Above Photo: © South Tyrol Museum of Archaeology/A. Ochsenreiter
Scientists have wondered what Ötzi's occupation was.
One way scientists triedto determine what he did was to study the clothes that he wore. The materials that they were made from might suggest an occupation.
For example, if he wore clothing made from domestic animals (cattle, sheep, etc.), this might indicate that he was a herdsman. If he wore clothing made from wild animals, this might indicate that he was more likely a hunter.
Of course, such an indicator is hardly conclusive. And in Ötzi's case, the results were contradictory: earlier studies have suggested that he wore both types of animal skin.
However, more recent research using the mass spectrometer provides evidence that the Iceman might well have been a herdsman.
For the study published in Rapid Communications in Mass Spectrometry, researchers used hair samples taken from his coat, leggings and shoes (apparently just the uppers). They then analyzed the hair samples for proteins (or more specifically, the "patterns of peptides of fermented proteins") using MALDI-TOF mass spectrometry and compared them to hair samples from various present day animals. According to an article in sciencedaily.com, "They found that Ötzi's coat and leggings were made from sheep's fur, while his moccasins were of cattle origin" [that is, cowhide]. According to the nationalgeographic.com summary of the study, "His moccasins were not made of bearskin, as previously believed. Instead they were ancient cattle skin from the kinds of seasonally migrating animals cared for by herdsmen in the region of the Alps where he was discovered."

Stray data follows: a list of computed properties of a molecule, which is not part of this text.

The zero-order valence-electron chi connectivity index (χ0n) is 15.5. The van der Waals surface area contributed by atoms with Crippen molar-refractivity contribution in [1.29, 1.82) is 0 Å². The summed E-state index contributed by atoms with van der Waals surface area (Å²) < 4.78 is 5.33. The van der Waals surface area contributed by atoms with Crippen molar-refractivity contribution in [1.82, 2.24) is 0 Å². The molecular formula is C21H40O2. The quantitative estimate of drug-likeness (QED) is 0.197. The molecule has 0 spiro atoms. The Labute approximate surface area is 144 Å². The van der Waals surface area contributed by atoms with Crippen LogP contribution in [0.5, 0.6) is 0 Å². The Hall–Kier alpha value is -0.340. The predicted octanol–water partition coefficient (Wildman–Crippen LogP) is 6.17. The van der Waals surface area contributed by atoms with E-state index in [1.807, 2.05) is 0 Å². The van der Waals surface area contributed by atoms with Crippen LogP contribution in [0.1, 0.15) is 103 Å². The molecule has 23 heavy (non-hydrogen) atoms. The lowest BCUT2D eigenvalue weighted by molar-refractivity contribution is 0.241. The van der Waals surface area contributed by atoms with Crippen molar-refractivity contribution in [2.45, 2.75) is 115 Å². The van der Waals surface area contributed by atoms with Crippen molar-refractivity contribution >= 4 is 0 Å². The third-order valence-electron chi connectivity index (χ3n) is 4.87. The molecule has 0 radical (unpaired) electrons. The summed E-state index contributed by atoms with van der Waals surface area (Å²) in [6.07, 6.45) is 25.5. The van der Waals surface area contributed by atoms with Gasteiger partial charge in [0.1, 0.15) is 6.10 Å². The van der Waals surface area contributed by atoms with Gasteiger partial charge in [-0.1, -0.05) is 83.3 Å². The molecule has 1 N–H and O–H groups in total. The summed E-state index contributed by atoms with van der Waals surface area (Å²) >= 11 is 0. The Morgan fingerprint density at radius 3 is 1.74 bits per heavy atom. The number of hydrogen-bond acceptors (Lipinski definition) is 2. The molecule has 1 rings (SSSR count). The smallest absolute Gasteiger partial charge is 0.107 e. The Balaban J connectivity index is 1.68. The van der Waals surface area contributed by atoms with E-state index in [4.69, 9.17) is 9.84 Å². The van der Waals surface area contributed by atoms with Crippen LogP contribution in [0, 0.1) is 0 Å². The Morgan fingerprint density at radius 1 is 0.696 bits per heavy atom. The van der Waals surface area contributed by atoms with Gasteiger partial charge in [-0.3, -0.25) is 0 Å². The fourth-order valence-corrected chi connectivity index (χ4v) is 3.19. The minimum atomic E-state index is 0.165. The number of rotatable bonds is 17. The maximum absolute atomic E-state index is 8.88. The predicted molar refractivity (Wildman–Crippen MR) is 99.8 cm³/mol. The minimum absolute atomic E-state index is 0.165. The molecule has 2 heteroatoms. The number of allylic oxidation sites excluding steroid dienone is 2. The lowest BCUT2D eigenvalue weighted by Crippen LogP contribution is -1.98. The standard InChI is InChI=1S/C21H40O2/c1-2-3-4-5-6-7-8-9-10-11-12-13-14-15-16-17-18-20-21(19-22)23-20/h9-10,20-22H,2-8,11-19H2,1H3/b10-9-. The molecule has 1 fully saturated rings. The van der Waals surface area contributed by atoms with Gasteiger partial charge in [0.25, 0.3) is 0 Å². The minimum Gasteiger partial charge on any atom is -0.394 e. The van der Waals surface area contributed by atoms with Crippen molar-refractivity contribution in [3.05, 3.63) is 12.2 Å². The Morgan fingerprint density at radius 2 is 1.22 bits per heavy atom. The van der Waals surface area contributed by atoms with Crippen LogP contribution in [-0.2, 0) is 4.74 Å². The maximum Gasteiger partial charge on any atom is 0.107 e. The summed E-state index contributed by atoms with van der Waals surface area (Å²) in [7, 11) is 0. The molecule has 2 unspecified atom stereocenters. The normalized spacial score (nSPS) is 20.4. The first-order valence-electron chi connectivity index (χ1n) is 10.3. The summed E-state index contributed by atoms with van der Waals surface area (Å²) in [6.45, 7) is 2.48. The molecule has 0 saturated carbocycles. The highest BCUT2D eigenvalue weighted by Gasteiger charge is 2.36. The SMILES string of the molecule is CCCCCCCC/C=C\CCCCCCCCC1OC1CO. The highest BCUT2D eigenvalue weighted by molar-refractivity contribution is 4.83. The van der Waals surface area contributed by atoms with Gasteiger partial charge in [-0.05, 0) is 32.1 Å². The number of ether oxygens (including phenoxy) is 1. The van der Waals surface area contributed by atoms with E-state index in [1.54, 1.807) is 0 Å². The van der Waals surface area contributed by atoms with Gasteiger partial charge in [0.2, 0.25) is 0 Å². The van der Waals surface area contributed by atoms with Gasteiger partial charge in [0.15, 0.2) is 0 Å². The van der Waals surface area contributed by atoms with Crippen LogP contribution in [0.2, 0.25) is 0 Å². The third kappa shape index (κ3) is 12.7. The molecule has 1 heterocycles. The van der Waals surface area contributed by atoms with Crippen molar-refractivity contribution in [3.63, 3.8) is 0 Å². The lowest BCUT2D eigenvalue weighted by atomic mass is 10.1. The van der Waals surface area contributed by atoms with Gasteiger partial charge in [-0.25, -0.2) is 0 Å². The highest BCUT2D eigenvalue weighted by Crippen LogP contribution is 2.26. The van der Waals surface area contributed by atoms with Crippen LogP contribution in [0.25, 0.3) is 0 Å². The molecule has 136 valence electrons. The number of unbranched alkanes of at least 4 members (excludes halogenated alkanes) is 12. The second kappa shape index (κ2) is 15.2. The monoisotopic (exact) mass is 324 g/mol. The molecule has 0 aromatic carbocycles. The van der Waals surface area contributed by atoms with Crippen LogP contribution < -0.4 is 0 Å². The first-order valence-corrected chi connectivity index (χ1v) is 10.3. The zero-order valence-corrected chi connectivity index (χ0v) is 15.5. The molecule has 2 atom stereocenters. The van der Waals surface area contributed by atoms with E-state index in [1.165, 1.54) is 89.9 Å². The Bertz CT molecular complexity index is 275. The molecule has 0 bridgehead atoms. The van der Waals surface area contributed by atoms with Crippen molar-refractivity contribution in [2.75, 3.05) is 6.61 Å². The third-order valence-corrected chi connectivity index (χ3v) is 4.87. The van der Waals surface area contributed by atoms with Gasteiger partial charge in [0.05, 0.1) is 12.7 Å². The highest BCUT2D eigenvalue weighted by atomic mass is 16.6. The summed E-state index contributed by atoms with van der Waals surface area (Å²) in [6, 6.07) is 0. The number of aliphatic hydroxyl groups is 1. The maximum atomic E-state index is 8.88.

The lead researcher, Klaus Hollemeyer of Germany's Saarland University, said ""We found that the hairs came from sheep and cattle, just the types of animals that herdsmen care for during their seasonal migrations." Hollemeyer also told reporters that MALDI-TOF mass spectrometry "was faster and more reliable than methods based on DNA analysis."